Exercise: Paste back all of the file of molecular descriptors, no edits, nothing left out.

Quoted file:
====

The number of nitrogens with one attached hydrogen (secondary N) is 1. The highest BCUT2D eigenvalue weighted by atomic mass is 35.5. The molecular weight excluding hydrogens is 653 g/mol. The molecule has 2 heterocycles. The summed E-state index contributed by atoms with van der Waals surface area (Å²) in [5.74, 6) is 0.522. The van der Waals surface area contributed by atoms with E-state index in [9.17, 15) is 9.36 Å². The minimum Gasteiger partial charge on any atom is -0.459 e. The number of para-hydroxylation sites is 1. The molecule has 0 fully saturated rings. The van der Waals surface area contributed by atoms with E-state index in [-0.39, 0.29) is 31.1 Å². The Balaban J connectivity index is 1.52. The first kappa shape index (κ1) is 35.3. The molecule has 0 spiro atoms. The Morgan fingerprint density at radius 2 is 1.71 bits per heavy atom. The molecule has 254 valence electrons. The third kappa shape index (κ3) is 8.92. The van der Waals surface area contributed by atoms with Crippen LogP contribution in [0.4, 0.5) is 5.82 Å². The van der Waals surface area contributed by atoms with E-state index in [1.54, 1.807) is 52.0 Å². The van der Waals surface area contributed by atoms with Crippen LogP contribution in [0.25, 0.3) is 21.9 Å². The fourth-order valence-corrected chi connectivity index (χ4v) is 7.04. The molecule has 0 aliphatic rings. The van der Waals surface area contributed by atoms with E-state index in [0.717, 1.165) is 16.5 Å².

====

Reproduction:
The number of nitrogens with one attached hydrogen (secondary N) is 1. The highest BCUT2D eigenvalue weighted by atomic mass is 35.5. The molecular weight excluding hydrogens is 653 g/mol. The molecule has 2 heterocycles. The summed E-state index contributed by atoms with van der Waals surface area (Å²) in [5.74, 6) is 0.522. The van der Waals surface area contributed by atoms with E-state index in [9.17, 15) is 9.36 Å². The minimum Gasteiger partial charge on any atom is -0.459 e. The number of para-hydroxylation sites is 1. The molecule has 0 fully saturated rings. The van der Waals surface area contributed by atoms with E-state index in [-0.39, 0.29) is 31.1 Å². The Balaban J connectivity index is 1.52. The first kappa shape index (κ1) is 35.3. The molecule has 0 spiro atoms. The Morgan fingerprint density at radius 2 is 1.71 bits per heavy atom. The molecule has 254 valence electrons. The third kappa shape index (κ3) is 8.92. The van der Waals surface area contributed by atoms with Crippen LogP contribution in [0.4, 0.5) is 5.82 Å². The van der Waals surface area contributed by atoms with E-state index in [1.54, 1.807) is 52.0 Å². The van der Waals surface area contributed by atoms with Crippen LogP contribution in [0.25, 0.3) is 21.9 Å². The fourth-order valence-corrected chi connectivity index (χ4v) is 7.04. The molecule has 0 aliphatic rings. The van der Waals surface area contributed by atoms with E-state index in [0.717, 1.165) is 16.5 Å².